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Autonomous Driving

The history of autonomous driving at MRT began with the Darpa Grand Challenge of 2005, a competition for autonomous off road vehicles, where MRT supplied vision components for Team ION, please click here.

 

In 2007, MRT entered the VW Passat "AnnieWAY", please click here, into the Darpa Urban Challenge, and advanced to the final stage. The competition was set in a mock up urban environment.

 

In 2011, the same vehicle won the Grand Cooperative Driving Challenge, please click here . This was the first international competition to implement highway platooning scenarios of cooperating vehicles connected with communication devices.

 

In 2013, MRT supplied localization, trajectory planning and control components for the vehicle that completed the 103 km of the historic Bertha-Benz-Memorial-Route autonomously, please click here and here.

 

In the field of autonomous driving, MRT is cooperating tightly with its sister department Mobile Perception Systems (MPS) at FZI Research Center for Information Technology, please click here.

The MRT currently contributes with various projects to this field of research. 

Many other projects focus more specifically on the perception part and are in general not limited to the context of autonomous vehicles. Pleaser refer to “Environment perception” for an overview!

Cooperative Motion Planning for Automated Vehicles in Mixed Traffic

While motion planning techniques for automated vehicles in a reactive and anticipatory manner are already widely presented, approaches to cooperative motion planning are still remaining. Thus, we focus on the enhancement of common motion planning algorithms, allowing for cooperation with human-driven vehicles.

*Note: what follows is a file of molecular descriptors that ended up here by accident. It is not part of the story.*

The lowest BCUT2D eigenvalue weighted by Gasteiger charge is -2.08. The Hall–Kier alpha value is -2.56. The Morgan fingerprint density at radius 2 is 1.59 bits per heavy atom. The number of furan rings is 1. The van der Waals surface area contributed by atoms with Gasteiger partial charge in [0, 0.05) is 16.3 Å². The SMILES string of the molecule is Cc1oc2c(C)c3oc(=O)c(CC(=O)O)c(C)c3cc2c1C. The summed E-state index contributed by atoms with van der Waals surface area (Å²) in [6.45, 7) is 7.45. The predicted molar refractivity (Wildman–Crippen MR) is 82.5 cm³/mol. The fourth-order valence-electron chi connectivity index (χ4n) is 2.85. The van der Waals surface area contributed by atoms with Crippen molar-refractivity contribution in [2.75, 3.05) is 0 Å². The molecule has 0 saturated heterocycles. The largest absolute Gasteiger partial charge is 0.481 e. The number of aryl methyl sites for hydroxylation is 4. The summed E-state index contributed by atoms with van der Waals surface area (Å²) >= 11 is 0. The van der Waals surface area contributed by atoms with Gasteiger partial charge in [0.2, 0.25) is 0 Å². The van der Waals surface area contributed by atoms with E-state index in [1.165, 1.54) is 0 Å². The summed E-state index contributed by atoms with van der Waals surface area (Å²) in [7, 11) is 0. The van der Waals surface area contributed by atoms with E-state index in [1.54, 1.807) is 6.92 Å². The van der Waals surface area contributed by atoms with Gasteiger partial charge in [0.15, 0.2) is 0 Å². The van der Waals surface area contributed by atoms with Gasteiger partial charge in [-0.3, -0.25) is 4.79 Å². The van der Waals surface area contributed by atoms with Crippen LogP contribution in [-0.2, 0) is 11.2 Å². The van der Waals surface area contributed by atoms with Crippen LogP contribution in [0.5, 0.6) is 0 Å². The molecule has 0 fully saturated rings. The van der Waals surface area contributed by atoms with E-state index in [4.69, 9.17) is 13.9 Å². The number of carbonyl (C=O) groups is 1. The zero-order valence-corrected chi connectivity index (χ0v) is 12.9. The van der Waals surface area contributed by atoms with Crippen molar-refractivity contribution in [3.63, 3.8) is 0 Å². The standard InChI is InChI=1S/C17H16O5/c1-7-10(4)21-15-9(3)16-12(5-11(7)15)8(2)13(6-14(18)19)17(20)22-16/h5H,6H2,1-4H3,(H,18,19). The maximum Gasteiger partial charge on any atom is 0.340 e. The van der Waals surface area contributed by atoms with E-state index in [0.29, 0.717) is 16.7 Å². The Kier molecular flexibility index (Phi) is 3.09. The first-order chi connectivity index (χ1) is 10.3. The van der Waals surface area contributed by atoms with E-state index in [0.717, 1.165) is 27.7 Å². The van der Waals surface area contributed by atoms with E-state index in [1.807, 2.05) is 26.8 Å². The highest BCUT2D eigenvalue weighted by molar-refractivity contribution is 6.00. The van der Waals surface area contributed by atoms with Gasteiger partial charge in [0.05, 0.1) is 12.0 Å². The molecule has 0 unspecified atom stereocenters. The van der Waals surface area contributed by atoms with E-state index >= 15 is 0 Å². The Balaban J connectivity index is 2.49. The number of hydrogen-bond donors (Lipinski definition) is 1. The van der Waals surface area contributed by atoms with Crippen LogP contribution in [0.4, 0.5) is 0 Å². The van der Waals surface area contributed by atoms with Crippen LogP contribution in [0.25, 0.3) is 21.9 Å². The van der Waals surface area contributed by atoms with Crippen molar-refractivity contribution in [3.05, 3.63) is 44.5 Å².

The blue (automated) vehicle enters the narrowing first, as it is closer to the narrowing. However, if the black (human-driven) vehicle has the right of way, it drives first despite the blue vehicle being closer.

 

Contact: M.Sc. Maximilian Naumann

Simultaneously object tracking and shape estimation

 

Traditional object tracking methods approximate vehicle geometry using simple bounding boxes. We develop methods that simultaneously estimate object motion and reconstruct detailed object shape using laser scanners. The resulting shape information has benefits for the tracking process itself, but can also be vital for subsequent processing steps such as trajectory planning in evasive steering.

 

Contact: M.Sc. Stefan Krämer

Automatic Verification of High Precision Maps for Highly Automated Driving

Trajectory planning with verifiable safety

We perform research to investigate the metrics that enable reliable evaluation of the level of criticality and subsequently integrate them in our criticality-aware motion planner.

 

Contact: Ömer Sahin Tas

Project Details

Lane marking based localization and mapping

For vehicle localization we generate in a first (offline) step a map containing all visual lane markings. Onboard the vehicle we then match lane markings detected in the current camera images with the map to obain the position of the vehicle.

Contact: Markus Schreiber

Project Details

 

 

Modelling of traffic situations at urban intersections

We are researching on a practical framework for modeling traffic situations at urban intersections, which can handle two problems: maneuver recognition and trajectory prediction of moving vehicles

Contact: Hong Quan Tran

Project Details

Video Localization

We developed a method for high accuracy vision-only localization in a map of visual landmarks.

Contact: Henning Lategahn

Project Details

Lane track detection in urban Environments

Lane estimation of the ego vehicle plays a key role in navigating a car through unknown areas. In fact, solving this problem is a prerequisite for any vehicle driving autonomously in previously unmapped areas. In this project, the goal is to identify features in urban environments using low cost sensors and develop methods for estimating lanes based on these features.

Contact: Johannes Beck

Project Details